LUFKIN, TX (KTRE) - By Holley Nees - email
LUFKIN, Texas (KTRE) - It's the only clinic of it's kind in East Texas and now lack of funding could put its future in jeopardy.
The My Place to Access Care or MyPAC clinic was created in 2008 as affordable access to care for more than 8,000 Lufkin students.
The on-campus clinic was created through a three-year state grant, but now organizers are looking for other ways to fund the successful program.
Six-year-old Jayleen Ortega comes to school to be treated for her earache.
"I don't want to get my cousins sick," Ortega said. "I have two cousins and one sister. I don't want to get them sick."
She's there along with a waiting room full of patients at the MyPAC clinic at Lufkin Middle School.
"Since the beginning, we've known that the state dollars would go away," Program Director Meredith Stanford said. "They were intentionally designed to get you started."
The clinic provides affordable health care to Lufkin students.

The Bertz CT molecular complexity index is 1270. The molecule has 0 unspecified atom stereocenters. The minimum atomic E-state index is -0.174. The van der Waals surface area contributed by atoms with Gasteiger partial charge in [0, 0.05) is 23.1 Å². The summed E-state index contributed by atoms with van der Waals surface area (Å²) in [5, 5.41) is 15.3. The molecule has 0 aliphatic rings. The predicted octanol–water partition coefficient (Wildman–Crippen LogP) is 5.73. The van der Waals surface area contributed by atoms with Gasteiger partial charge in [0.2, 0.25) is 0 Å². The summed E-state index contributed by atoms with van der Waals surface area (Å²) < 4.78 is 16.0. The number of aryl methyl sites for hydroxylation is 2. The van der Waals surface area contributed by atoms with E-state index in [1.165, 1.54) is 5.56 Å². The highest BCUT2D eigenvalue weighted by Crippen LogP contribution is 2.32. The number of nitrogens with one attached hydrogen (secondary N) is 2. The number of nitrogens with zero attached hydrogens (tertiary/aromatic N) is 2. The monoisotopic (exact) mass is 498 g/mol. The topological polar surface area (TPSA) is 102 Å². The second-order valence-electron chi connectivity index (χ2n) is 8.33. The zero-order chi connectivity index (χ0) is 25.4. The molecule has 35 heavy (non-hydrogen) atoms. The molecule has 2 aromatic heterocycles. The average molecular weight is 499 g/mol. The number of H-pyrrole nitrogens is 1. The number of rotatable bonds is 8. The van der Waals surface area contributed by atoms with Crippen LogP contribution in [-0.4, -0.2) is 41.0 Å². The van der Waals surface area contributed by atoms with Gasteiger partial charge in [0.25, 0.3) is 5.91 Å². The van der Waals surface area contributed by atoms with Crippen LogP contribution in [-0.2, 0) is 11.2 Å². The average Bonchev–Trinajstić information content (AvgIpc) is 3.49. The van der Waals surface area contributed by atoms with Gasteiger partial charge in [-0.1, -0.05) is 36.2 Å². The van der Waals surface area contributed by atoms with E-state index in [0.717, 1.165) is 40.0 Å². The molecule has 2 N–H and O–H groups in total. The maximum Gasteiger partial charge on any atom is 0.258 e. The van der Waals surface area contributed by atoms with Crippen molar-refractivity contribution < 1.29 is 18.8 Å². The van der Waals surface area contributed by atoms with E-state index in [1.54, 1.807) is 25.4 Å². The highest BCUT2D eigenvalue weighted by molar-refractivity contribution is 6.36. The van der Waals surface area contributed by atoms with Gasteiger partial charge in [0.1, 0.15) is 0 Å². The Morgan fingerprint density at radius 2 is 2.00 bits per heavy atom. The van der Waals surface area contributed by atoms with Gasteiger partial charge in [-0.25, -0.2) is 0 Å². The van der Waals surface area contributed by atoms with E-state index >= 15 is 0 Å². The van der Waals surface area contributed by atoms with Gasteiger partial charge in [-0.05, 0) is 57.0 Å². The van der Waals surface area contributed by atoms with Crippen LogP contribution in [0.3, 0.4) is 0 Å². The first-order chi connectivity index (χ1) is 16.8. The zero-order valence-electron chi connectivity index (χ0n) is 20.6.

They'll still apply for grants, but with state budget problems money is tight.
"It's a challenge and it's frustrating," Stanford said.
But when they're able to find the foreign object in Jacob Torres' eye from a fireworks explosion, refer him to an ophthalmologist, and get him back in class, they know the clinic works.
"We have hard data that says yes it does," LMS Principal Vickie Evans said. "Our attendance is better, our test scores are great, so it makes a difference."
Within about 20 minutes of being treated at the MyPAC clinic, 95 percent of students go back to their classrooms."
"We're not missing school, less absentees, and we don't have to go home, we can still stay here at school," Torres said.
They'll look to the community more for financial support to make sure patients like Ortega continue to get the help they need.
"There are so many successful school-based health centers out there that have gone on well after their three-year grant cycle with the state to continue to provide services and we will be one of those health centers," Stanford said.